Climate crisis: Merseyside schools lead the way with ‘green’ curriculum

This story first appeared at Sky.com

Watch Sky’s video about St Vincent’s climate action

A network of schools across Merseyside will enhance their teaching curriculum to include effects of climate change and the ways to tackle it.

St Vincent’s, a specialist school for sensory impairment, is leading a group of 500 others who have pledged to go net-zero by 2030.

For more than a decade St Vincent’s in Liverpool has been integrating climate change issues into its curriculum.

Students, who are predominantly blind and deaf, have been understanding the devastating impacts climate change has caused to the planet and the ways it can be tackled.

Their education programme is now to be shared across a number of Merseyside schools to help get other students aware of climate change.

Headteacher Dr John Paterson told Sky News: “As a special school, we can be freer with the curriculum, it means we can do things for climate action that colleagues in mainstream schools can replicate in their curriculum.

“Once we’ve piloted it there is still a nervousness to move away from exams like SATs, but we have to, hence we could be a hub of best practice and we can now share that with other schools.”

Students at St Vincent’s have continued their campaigning against climate change even after leaving the school.

Some went as far as addressing the United Nations, but expanding their green vision across the country is the next important step.

Ten-year-old Abyan Farooq, who is visually impaired, knows by the time he leaves school climate change may have forced more than 100 million people into poverty.

“It makes me feel very bad that we’re actually burning fossil fuels and making this earth hotter and sometimes killing the animals and trees,” he said.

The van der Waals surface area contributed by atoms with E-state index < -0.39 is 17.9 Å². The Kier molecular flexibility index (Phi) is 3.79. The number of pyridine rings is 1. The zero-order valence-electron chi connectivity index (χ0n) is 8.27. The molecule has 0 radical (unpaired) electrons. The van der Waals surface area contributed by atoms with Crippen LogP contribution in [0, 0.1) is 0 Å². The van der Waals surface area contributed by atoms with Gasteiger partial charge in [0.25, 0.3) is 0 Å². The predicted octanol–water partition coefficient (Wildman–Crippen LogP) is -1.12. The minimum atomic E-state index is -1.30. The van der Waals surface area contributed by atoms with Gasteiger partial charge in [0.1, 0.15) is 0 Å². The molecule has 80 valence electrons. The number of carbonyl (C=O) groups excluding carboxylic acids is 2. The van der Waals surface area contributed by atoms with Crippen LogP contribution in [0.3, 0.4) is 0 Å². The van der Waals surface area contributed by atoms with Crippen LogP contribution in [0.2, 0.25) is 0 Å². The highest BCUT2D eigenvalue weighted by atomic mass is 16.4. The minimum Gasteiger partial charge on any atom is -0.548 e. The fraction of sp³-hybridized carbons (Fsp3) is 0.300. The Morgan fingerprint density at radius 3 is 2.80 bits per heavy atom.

“It just makes me feel a bit upset and makes me want to do something to try and save the planet.”

Abyan also stressed that being visually impaired has not hindered him from taking action, so he wants others in the country to do something too.

“I’d say get out and do something. Visually impaired and blind people here are doing something, you better do it. Save our planet.”

Amongst learning about climate change and working towards tackling it with his classmates, Abyan will be heading to Glasgow later this year to meet world leaders at COP26.

The school will gift bags of wildflower seeds to delegates with a message for change to protect the planet.

“Up and down the country hundreds of schools are following the inspiring example of St Vincent’s and really responding to the calls of young people to preserve the planet for future generations and children really get it, they just say ‘come on world leaders, time that you took the action’,” Harriet Lamb told Sky News.

She is the CEO of climate charity Ashden who wants to get every UK school signed up to go carbon net-zero by 2030.

“The curriculum here is amazing, climate runs throughout it and that is incredibly important.

“It really enables to showcase what children can do, now it’s time for adults and those in charge to show it too.”

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